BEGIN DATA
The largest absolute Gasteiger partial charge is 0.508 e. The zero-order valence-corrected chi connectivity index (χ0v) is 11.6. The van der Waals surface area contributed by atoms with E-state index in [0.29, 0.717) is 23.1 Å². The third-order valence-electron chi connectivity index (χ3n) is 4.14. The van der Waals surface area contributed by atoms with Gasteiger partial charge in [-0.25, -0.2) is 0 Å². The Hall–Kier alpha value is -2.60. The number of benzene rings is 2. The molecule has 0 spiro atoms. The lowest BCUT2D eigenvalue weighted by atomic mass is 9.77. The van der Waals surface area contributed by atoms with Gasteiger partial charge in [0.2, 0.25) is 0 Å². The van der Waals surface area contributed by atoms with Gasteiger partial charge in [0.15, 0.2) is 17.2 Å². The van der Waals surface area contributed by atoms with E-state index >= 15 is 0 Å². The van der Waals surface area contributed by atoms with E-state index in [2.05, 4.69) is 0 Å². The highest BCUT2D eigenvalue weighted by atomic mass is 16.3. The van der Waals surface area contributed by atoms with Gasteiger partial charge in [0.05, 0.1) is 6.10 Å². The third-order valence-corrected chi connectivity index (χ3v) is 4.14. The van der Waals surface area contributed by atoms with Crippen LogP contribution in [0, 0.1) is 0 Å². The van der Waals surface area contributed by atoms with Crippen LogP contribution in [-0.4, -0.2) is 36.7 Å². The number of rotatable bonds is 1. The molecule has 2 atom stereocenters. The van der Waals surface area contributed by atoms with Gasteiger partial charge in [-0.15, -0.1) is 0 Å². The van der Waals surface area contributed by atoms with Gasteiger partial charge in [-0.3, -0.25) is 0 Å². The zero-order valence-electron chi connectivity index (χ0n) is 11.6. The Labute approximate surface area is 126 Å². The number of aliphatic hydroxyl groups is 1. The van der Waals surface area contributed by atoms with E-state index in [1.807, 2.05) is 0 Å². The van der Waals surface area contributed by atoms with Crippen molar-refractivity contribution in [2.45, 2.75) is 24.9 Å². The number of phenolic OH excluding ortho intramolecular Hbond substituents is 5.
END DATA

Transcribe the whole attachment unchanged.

The largest absolute Gasteiger partial charge is 0.508 e. The zero-order valence-corrected chi connectivity index (χ0v) is 11.6. The van der Waals surface area contributed by atoms with E-state index in [0.29, 0.717) is 23.1 Å². The third-order valence-electron chi connectivity index (χ3n) is 4.14. The van der Waals surface area contributed by atoms with Gasteiger partial charge in [-0.25, -0.2) is 0 Å². The Hall–Kier alpha value is -2.60. The number of benzene rings is 2. The molecule has 0 spiro atoms. The lowest BCUT2D eigenvalue weighted by atomic mass is 9.77. The van der Waals surface area contributed by atoms with Gasteiger partial charge in [0.2, 0.25) is 0 Å². The van der Waals surface area contributed by atoms with Gasteiger partial charge in [0.15, 0.2) is 17.2 Å². The van der Waals surface area contributed by atoms with E-state index >= 15 is 0 Å². The van der Waals surface area contributed by atoms with E-state index in [2.05, 4.69) is 0 Å². The highest BCUT2D eigenvalue weighted by atomic mass is 16.3. The van der Waals surface area contributed by atoms with Gasteiger partial charge in [0.05, 0.1) is 6.10 Å². The third-order valence-corrected chi connectivity index (χ3v) is 4.14. The van der Waals surface area contributed by atoms with Crippen LogP contribution in [0, 0.1) is 0 Å². The van der Waals surface area contributed by atoms with Crippen LogP contribution in [-0.4, -0.2) is 36.7 Å². The number of rotatable bonds is 1. The molecule has 2 atom stereocenters. The van der Waals surface area contributed by atoms with Gasteiger partial charge in [-0.15, -0.1) is 0 Å². The van der Waals surface area contributed by atoms with Gasteiger partial charge in [-0.3, -0.25) is 0 Å². The zero-order valence-electron chi connectivity index (χ0n) is 11.6. The Labute approximate surface area is 126 Å². The number of aliphatic hydroxyl groups is 1. The van der Waals surface area contributed by atoms with E-state index in [1.807, 2.05) is 0 Å². The van der Waals surface area contributed by atoms with Crippen molar-refractivity contribution in [2.45, 2.75) is 24.9 Å². The number of phenolic OH excluding ortho intramolecular Hbond substituents is 5.